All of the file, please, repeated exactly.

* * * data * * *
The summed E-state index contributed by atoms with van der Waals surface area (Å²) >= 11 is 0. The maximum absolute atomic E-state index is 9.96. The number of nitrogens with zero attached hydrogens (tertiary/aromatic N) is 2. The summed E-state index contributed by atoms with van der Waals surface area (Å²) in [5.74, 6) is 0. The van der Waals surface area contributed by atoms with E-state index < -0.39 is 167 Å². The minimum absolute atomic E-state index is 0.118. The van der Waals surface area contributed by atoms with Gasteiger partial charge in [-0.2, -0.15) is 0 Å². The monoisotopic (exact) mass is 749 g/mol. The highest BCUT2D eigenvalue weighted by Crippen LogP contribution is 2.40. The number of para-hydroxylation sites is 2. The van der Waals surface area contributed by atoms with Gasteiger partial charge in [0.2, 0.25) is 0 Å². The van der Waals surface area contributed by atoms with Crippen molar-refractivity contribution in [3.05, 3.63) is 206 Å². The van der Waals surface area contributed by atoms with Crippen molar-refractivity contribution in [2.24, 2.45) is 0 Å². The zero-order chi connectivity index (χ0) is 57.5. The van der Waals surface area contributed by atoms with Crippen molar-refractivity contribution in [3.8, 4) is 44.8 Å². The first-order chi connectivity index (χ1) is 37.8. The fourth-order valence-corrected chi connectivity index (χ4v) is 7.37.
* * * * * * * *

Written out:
The summed E-state index contributed by atoms with van der Waals surface area (Å²) >= 11 is 0. The maximum absolute atomic E-state index is 9.96. The number of nitrogens with zero attached hydrogens (tertiary/aromatic N) is 2. The summed E-state index contributed by atoms with van der Waals surface area (Å²) in [5.74, 6) is 0. The van der Waals surface area contributed by atoms with E-state index < -0.39 is 167 Å². The minimum absolute atomic E-state index is 0.118. The van der Waals surface area contributed by atoms with Gasteiger partial charge in [-0.2, -0.15) is 0 Å². The monoisotopic (exact) mass is 749 g/mol. The highest BCUT2D eigenvalue weighted by Crippen LogP contribution is 2.40. The number of para-hydroxylation sites is 2. The van der Waals surface area contributed by atoms with Gasteiger partial charge in [0.2, 0.25) is 0 Å². The van der Waals surface area contributed by atoms with Crippen molar-refractivity contribution in [3.05, 3.63) is 206 Å². The van der Waals surface area contributed by atoms with Crippen molar-refractivity contribution in [2.24, 2.45) is 0 Å². The zero-order chi connectivity index (χ0) is 57.5. The van der Waals surface area contributed by atoms with Crippen molar-refractivity contribution in [3.8, 4) is 44.8 Å². The first-order chi connectivity index (χ1) is 37.8. The fourth-order valence-corrected chi connectivity index (χ4v) is 7.37.